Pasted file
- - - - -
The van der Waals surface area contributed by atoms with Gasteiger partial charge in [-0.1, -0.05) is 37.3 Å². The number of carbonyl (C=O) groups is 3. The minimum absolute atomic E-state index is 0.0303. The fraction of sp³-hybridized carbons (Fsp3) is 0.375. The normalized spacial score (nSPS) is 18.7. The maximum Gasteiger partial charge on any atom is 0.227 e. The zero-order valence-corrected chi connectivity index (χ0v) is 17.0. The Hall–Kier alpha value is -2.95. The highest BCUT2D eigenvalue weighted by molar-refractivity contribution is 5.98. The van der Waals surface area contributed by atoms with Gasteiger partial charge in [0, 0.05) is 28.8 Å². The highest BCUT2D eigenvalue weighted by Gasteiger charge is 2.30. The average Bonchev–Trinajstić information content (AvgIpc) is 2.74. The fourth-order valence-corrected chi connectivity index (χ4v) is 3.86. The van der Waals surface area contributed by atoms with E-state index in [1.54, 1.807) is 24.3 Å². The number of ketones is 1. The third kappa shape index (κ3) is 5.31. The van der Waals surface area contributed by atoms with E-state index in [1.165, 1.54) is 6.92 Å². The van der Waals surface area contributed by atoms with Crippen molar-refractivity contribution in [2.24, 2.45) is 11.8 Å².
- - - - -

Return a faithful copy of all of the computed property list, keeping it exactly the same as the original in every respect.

The van der Waals surface area contributed by atoms with Gasteiger partial charge in [-0.1, -0.05) is 37.3 Å². The number of carbonyl (C=O) groups is 3. The minimum absolute atomic E-state index is 0.0303. The fraction of sp³-hybridized carbons (Fsp3) is 0.375. The normalized spacial score (nSPS) is 18.7. The maximum Gasteiger partial charge on any atom is 0.227 e. The zero-order valence-corrected chi connectivity index (χ0v) is 17.0. The Hall–Kier alpha value is -2.95. The highest BCUT2D eigenvalue weighted by molar-refractivity contribution is 5.98. The van der Waals surface area contributed by atoms with Gasteiger partial charge in [0, 0.05) is 28.8 Å². The highest BCUT2D eigenvalue weighted by Gasteiger charge is 2.30. The average Bonchev–Trinajstić information content (AvgIpc) is 2.74. The fourth-order valence-corrected chi connectivity index (χ4v) is 3.86. The van der Waals surface area contributed by atoms with E-state index in [1.54, 1.807) is 24.3 Å². The number of ketones is 1. The third kappa shape index (κ3) is 5.31. The van der Waals surface area contributed by atoms with E-state index in [1.165, 1.54) is 6.92 Å². The van der Waals surface area contributed by atoms with Crippen molar-refractivity contribution in [2.24, 2.45) is 11.8 Å².